Cloud Manager Okta Lands $16.5 Million From Greylock and Khosla Ventures
Okta, the start-up service that helps companies wrangle their cloud-based services into a single manageable interface, has just landed a big Series B round of funding from Greylock Partners and Khosla Ventures, joining prior investors Andreessen Horowitz and Floodgate. As part of the deal, Aneel Bhusri, the former PeopleSoft chairman and the co-founder and co-CEO of Workday (he’s also a Greylock partner), will join Okta’s board of directors. David Weiden of Khosla Ventures, a former senior vice president at TellMe, will become a board advisor.
We last heard from Okta CEO Todd McKinnon (pictured above) in December, only a few months after Okta had landed its A round, led by Andreessen Horowitz.
McKinnon’s argument goes like this: In this age of cloud computing, the days when corporations assembled their IT resources by buying servers, installed their own software to run on them, and managed them, are essentially over. Instead, corporate IT will for the most part be a collection of services running in the cloud. What’s missing as yet from that is something to manage and keep track of all those disparate services.
But the vision is bigger than that, McKinnon says. “The future vision is that when you think of the IT services you want to use at your company, you’ll go to Okta and browse through the options, and find out which is the best service for one thing or the other. Okta will be a source for reliable information on what works and what doesn’t,” he told me. “And then when you choose something, you can add it seamlessly with your environment. It gets integrated with your on-premise resources, all your security policies are enforced. And it’s managed for you.”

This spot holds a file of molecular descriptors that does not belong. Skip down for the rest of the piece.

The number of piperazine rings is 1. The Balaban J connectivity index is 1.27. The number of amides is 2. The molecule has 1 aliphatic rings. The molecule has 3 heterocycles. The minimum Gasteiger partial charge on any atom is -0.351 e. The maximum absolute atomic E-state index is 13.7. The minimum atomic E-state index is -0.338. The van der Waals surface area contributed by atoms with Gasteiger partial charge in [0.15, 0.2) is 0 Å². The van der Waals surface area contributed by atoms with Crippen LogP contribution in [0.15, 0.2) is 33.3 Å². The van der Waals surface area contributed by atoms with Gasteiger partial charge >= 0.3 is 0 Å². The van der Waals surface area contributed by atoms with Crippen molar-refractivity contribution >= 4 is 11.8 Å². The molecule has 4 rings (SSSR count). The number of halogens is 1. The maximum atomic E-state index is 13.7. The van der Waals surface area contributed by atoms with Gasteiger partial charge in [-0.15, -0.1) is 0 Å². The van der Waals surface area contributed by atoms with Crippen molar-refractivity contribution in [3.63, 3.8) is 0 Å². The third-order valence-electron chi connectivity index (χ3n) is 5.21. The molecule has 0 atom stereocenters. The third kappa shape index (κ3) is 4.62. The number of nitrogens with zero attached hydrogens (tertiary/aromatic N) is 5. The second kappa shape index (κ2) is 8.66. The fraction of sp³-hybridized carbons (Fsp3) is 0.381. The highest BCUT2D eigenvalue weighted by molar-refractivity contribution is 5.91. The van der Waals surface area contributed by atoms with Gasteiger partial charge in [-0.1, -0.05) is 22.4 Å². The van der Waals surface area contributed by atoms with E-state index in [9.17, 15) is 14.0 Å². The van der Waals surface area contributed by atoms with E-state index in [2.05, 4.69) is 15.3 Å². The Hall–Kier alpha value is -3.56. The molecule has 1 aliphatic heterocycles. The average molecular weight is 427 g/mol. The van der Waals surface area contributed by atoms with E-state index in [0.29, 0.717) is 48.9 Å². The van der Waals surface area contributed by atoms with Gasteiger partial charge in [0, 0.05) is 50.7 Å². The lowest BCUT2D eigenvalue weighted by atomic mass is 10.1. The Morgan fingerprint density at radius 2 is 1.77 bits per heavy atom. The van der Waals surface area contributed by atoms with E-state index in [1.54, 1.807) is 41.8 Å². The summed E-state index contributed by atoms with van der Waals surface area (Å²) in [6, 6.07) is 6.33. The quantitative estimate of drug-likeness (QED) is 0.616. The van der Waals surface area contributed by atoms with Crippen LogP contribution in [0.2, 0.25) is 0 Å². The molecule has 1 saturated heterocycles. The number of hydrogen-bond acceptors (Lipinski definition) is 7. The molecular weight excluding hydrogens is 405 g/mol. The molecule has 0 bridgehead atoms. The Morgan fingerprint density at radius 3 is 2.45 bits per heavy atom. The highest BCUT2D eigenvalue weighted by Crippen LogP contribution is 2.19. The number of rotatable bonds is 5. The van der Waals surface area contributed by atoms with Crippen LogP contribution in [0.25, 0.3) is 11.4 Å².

Getting there means building the company up around the product it currently has, and that seems to be going pretty well so far. But McKinnon says Okta needed a funding injection to kick things up a notch. Customers so far include Pandora Media and Enterasys. “We thought this would be a business aimed at medium-sized companies — say, 2,000 employees or less. What we’ve found is that we’re in a lot of conversations with large enterprises — 5,000 people or more,” McKinnon says. “We thought that was four or five years out. But these companies are making their move to the cloud today, and they’re doing it aggressively.”
All the more reason to go after them now.